The Toronto International Film Festival has unveiled a beautiful new space that honors filmmaker Agnes Varda who was a TIFF regular, bringing new films to the festival some years, while having her best-known movies feted and re-examined in others. Her last movie, Varda By Agnes, was at TIFF 2019, six months after her death. Named Varda, the new space is a sleek cafe-bar on the third floor of the Bell Lightbox building — TIFF headquarters —and it will open officially in the fall. During TIFF, which runs September 7 – 17 this year, it will be open exclusively to filmmakers and top-tier patrons of the festival, but after the annual celebration of cinema wraps up, all TIFF members will be invited to a special preview of Varda before the cafe-bar opens to the public.

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SPOTLIGHT August 2023: Judy Lung, Cinema PR Ace, TIFF Communications Chief

Judy Lung is a mensch and a mentor, always an oasis of calm and meticulous organization in what can be a frenetic industry. She is highly respected by the media and well-known as an ally to the press in Toronto and across Canada, and her recent appointment at TIFF was cause for celebration among reporters. As she takes her place in the important cultural institution that is the Toronto International Film Festival, it’s time to spread the word outside Canada and introduce Lung to an international audience.

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GOOD MADAM – Review by Alexandra Heller-Nicholas

A horror film about the way the legacy of apartheid continues to be internalized on a personal and professional level in contemporary South Africa, Good Madamfollows single mother Tsidi who, after the death of her beloved grandmother, is forced to move with her daughter Winnie into the house of a rich white woman Diane where Tsidi grew up, and where her mother Mavis still works as a housekeeper. Good Madam is a masterclass in how horror can speak to race and inequality, set in a world of servitude presented as a terrifying, powerful and unrelentingly enduring mode of postcolonial possession – both literally and metaphorically – whose presence can be felt long after the official era of apartheid has supposedly ended.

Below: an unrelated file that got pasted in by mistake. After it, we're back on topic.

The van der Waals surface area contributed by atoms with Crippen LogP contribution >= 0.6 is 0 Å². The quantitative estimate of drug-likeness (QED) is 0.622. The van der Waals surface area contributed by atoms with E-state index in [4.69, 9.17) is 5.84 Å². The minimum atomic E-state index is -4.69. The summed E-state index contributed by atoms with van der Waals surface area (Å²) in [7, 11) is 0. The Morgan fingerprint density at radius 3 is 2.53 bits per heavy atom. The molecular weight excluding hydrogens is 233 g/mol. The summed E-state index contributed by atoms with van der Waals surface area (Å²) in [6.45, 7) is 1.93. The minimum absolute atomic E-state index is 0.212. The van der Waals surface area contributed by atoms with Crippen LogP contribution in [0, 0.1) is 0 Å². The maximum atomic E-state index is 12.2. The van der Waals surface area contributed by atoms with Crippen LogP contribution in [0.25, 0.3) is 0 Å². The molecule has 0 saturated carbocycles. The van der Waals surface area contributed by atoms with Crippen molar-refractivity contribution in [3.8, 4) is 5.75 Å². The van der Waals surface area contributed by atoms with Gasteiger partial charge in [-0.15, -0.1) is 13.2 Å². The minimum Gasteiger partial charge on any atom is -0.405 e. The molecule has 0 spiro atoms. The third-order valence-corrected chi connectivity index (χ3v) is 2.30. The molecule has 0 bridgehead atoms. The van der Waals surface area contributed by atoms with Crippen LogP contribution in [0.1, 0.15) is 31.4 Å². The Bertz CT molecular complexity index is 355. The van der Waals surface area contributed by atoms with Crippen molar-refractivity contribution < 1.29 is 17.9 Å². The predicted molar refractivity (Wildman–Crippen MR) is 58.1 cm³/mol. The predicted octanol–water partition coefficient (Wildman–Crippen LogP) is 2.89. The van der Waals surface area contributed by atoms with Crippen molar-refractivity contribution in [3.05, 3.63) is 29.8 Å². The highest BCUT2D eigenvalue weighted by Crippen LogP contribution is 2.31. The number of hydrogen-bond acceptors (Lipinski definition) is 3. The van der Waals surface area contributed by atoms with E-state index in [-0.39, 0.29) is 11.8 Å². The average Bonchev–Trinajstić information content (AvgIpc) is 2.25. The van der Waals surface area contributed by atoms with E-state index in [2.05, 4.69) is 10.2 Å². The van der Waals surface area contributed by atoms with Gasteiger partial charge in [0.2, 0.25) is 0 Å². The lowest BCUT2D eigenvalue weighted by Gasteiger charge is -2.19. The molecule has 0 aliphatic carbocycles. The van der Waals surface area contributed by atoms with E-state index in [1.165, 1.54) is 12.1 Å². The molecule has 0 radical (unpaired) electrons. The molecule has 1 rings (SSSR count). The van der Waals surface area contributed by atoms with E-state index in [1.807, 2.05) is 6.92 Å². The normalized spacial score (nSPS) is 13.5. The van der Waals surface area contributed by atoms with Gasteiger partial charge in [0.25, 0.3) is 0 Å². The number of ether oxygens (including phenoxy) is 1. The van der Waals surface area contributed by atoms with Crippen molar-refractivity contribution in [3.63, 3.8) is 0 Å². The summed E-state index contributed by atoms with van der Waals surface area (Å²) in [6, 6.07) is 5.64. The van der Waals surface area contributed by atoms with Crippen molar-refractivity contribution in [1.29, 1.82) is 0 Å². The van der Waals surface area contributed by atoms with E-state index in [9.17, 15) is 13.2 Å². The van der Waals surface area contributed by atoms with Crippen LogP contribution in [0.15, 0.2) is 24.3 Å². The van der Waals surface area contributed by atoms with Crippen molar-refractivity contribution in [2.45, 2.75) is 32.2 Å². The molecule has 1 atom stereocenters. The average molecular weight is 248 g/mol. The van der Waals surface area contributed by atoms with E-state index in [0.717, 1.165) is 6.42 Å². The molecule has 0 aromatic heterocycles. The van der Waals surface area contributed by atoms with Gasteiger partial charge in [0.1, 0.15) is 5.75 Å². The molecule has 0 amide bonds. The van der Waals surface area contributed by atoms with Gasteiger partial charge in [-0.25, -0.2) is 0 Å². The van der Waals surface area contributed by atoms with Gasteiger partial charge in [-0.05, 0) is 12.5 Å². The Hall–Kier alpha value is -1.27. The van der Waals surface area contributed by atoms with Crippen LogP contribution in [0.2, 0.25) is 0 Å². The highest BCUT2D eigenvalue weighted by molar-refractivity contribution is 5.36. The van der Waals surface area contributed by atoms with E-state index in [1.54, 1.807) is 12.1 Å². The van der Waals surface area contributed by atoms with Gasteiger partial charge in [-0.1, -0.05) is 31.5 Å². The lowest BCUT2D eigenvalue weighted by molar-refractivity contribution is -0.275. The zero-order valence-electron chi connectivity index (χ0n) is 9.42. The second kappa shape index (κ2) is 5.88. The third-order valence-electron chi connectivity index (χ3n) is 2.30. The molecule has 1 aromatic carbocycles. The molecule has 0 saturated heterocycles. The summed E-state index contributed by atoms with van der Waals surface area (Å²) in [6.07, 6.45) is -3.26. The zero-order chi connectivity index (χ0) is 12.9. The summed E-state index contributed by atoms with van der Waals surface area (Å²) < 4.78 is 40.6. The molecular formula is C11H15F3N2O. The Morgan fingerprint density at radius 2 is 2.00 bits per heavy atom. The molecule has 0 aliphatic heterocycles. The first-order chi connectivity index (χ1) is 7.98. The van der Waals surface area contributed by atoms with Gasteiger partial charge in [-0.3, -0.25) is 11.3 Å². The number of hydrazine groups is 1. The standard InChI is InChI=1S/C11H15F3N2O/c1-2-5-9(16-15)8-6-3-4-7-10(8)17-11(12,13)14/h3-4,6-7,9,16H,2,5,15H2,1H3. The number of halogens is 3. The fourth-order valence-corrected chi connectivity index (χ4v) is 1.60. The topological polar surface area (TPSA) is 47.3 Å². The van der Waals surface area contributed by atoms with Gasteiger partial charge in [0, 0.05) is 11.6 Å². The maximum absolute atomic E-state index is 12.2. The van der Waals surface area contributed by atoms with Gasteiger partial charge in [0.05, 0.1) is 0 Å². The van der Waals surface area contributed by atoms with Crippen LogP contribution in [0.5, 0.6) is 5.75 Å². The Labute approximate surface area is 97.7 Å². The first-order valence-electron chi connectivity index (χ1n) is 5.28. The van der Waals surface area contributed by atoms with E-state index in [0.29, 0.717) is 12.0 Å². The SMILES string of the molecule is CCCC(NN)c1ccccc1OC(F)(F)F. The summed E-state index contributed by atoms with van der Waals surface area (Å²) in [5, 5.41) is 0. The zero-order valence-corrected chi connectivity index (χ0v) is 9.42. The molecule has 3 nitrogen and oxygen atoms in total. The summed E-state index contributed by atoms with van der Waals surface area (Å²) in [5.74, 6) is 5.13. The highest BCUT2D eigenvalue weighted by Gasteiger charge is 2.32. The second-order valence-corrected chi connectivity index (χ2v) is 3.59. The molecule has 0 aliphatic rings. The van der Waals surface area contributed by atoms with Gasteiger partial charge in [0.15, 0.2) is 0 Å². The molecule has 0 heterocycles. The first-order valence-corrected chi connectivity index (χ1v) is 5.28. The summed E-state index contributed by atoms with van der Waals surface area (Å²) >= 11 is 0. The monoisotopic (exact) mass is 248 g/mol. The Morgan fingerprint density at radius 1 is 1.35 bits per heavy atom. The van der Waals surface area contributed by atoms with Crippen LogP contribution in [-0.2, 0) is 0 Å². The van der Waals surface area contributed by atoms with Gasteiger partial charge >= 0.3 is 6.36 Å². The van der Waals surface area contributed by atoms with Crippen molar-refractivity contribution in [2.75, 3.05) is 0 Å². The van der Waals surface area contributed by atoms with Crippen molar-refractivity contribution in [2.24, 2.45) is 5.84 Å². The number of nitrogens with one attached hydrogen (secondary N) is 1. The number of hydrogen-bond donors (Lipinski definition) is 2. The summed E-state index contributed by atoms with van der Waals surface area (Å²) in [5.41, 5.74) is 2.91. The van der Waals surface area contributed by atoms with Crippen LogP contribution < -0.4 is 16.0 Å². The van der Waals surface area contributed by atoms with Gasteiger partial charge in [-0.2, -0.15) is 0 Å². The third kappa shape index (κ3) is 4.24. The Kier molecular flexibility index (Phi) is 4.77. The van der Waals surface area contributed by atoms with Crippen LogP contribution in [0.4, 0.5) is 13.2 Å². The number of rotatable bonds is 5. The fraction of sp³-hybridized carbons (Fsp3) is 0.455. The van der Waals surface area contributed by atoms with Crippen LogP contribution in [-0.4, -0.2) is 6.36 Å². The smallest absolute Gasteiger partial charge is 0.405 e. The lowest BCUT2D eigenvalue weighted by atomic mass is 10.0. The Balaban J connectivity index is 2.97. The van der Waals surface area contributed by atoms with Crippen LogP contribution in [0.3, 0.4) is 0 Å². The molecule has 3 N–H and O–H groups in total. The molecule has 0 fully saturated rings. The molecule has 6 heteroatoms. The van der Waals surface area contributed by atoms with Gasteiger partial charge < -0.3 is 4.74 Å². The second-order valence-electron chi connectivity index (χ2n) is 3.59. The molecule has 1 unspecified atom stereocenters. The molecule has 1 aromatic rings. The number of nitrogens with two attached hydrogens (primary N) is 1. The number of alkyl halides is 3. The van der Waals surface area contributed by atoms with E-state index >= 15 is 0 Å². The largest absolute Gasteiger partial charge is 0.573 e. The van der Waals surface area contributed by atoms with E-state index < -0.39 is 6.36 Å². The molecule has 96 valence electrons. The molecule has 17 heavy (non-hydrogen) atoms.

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THE GUILTY (TIFF 2021) – Review by Pam Grady

Twenty years after his breakthrough film, Training Day, Antoine Fuqua returns to the environs of the Los Angeles Police Department to deliver a very different, more subdued drama. A remake of a 2018 Danish thriller of the same name and shot under COVID protocols, it is a film where interest never flags but one that is hampered by its shaky night-in-the-life-of scenario, delivering a too shallow portrayal of the life of a troubled man.

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WHERE IS ANNE FRANK (TIFF2021) – Review by Ulkar Alakbarova

Anne Frank’s diary has been told, filmed, and has many documentaries about it. It seems there is nothing more left to be said until you watch Ari Folman’s Where is Anne Frank. This time, it takes a novel approach and revolves around Anne’s imaginary friend, Kitty, who finds herself in Frank’s house in Amsterdam. Getting a physical form, she steals Anne’s diary and begins the journey of her dearest friend, as she, with deep sadness, learns about Anne’s tragic fate.

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SALOUM (TIFF 21) – Review by Maitland McDonagh

The genre-warping Saloum starts out as an action-heavy thriller and glides seamlessly into a supernatural horror tale with intense psychological underpinnings. Congolese filmmakers Jean Luc Herbulot Herbulot and Pamela Diop draw on both real-life horrors and fairytale darkness, and combined with intense performances across the board the result is genuinely disturbing. Suffice it to say that the film’s most disturbing images have nothing to do with bogeymen.